Craig Dahl used to point to the fact his team had been to the WCHA Final Five plenty of times, but had never won one.
Can’t use that one anymore. St. Cloud State won a wild championship game against North Dakota last season to win the school’s first title in the WCHA.
But if Dahl’s looking for some motivation for his players near the end of this season, there’s one record that stands out.
It’s the Huskies’ all-time record in NCAA tournament games. It’s a loss in 1989, another in 2000 and the most excruciating of the three, a 4-3 loss to Michigan in the quarterfinals last season.
Last season’s run was St. Cloud’s best chance to make a Frozen Four, and it fell apart. The Huskies worked all season for a first-round bye, then got it and were rewarded with having to play Michigan in Michigan.
You could say that last year is last year and it’s old news, and you’d be partially right.
But it appears the sting of that loss wasn’t lost on the SCSU players in the offseason.
“I’ve been doing this for 24 years, and this year’s team came in in the best shape, and certainly they’ve been all business,” Dahl said. “There’s been no screwing around or goofing around. They’ve been all business in preseason workouts.”
The Huskies no doubt have a lot of work ahead of them this season to match or better their 2000-01 season.
It’s going to be difficult because of the painful losses from last year’s success story — the first time the team has reached the 30-win mark. All-American goaltender Scott Meyer jumps out as the biggest loss, but then there are forwards Brandon Sampair and Tyler Arnason and defenseman Duvie Westcott, each an all-league member.
Dahl is focusing on the goaltending, where Meyer is gone but the Huskies still have a familiar face in Dean Weasler.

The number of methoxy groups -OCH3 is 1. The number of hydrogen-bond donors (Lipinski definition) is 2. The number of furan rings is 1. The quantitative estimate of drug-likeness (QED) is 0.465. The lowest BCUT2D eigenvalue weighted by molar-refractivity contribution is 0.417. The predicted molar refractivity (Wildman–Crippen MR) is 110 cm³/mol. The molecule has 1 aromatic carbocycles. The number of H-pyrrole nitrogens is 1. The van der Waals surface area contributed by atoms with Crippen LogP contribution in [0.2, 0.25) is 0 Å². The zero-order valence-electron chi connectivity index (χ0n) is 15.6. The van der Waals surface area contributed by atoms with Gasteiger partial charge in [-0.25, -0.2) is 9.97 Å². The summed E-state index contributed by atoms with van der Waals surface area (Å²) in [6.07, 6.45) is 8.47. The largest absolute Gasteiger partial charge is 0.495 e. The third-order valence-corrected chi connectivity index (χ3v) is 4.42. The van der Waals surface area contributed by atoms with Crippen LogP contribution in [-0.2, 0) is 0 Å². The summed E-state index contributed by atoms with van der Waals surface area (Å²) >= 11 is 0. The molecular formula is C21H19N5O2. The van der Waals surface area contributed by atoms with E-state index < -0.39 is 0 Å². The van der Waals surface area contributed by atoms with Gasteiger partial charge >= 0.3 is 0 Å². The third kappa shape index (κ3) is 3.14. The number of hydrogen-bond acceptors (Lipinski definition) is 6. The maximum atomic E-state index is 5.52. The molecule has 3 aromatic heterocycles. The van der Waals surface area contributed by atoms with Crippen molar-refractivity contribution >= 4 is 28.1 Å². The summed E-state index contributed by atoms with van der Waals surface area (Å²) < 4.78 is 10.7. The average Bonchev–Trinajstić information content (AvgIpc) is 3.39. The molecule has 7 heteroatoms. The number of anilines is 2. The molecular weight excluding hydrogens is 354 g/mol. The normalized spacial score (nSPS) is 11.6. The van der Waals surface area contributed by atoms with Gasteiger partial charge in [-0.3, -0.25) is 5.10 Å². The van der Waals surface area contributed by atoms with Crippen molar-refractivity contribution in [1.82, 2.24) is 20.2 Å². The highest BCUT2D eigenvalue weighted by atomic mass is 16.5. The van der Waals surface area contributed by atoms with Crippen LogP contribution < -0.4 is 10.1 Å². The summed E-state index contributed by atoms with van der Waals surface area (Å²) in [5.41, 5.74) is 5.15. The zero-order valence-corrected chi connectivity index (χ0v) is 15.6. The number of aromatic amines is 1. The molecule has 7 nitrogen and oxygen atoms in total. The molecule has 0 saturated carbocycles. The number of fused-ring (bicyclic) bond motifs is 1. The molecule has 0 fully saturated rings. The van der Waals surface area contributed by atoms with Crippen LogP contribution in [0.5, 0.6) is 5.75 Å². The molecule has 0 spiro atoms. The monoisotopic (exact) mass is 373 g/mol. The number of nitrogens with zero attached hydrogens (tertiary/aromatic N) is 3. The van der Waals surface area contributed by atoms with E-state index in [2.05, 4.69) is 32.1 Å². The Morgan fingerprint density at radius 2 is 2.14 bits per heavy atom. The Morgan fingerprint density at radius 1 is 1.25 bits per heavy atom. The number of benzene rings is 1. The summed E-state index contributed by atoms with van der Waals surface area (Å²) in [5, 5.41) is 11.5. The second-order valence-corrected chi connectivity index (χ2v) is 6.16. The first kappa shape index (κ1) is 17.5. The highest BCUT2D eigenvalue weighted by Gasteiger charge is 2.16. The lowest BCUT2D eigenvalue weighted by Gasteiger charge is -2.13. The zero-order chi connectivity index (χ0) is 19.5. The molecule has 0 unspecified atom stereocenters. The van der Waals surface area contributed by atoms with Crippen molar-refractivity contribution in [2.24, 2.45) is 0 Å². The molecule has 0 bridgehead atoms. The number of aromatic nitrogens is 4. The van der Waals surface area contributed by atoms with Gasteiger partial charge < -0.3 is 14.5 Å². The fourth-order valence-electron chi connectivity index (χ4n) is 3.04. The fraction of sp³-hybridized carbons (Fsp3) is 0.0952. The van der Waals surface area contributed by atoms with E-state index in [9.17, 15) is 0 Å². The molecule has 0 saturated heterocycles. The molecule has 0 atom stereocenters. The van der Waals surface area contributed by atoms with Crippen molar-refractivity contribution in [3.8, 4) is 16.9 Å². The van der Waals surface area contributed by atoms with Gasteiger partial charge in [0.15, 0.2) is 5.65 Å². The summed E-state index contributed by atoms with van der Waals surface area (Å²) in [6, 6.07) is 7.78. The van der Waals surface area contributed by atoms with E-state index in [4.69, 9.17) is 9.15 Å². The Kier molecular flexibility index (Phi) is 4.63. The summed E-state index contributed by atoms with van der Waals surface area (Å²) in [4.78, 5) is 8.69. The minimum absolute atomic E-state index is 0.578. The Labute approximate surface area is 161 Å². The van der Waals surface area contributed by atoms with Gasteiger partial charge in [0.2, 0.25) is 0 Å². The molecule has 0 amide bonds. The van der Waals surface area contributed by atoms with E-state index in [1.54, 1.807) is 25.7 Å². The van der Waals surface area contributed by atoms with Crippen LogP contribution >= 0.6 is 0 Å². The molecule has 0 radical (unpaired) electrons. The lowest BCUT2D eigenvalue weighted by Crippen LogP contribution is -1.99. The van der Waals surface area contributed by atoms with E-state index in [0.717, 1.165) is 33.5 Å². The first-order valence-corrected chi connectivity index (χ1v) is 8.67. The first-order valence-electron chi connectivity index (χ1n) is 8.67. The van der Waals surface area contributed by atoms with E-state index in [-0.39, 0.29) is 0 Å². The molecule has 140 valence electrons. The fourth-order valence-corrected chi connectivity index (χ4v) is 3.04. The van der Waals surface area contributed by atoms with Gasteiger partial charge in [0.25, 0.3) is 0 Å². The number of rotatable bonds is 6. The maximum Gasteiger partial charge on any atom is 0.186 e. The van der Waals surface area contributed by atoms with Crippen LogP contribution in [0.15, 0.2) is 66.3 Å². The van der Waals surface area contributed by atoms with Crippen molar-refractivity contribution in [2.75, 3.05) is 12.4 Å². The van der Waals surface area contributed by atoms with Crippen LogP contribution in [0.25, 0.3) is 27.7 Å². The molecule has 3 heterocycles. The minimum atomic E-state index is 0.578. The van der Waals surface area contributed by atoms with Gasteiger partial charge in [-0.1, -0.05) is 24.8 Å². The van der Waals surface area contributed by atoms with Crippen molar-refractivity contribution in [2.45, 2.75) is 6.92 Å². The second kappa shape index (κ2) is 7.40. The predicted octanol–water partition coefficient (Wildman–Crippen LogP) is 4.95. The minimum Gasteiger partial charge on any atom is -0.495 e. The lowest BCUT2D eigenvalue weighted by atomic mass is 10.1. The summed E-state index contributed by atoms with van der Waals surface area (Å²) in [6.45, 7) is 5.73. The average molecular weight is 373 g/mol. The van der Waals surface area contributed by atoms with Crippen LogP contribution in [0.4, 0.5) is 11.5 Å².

Weasler’s tale is a fascinating one. He’s already been a starter for SCSU, but lost that job to Meyer in the 1999-2000 season. For the last two seasons, he’s been biding his time on the bench, waiting for his opportunity to come back.
With Meyer at the top spot last season, Weasler entered the year planning to redshirt. That way, when Meyer graduated, he’d still have two years to play.
But that changed one night last season. When Meyer was injured during a game, Weasler was the first one to jump up.
“He told me about a week and a half before Scotty got hurt, ‘Coach, if you ever need me, I’m willing to give up my redshirt year in order to play,’” Dahl said. “So when Scotty got hurt, I turned to [Weasler] on the bench and said, ‘Are you sure you want to do this?’ He said, ‘I want to go in. They need me and I want to do it.’”
Weasler’s dedication to the program is evident, but it remains to be seen whether he can be as effective as Meyer. Plus, Weasler, a senior, has endured problems with his knees in recent years, making it essential for the Huskies to find a capable backup to give him a rest once in a while.
Jake Moreland played in four games last year, and Dahl is high on Jason Montgomery, an all-league selection last year in the British Columbia Hockey League.
But what the Huskies are really looking for is consistency.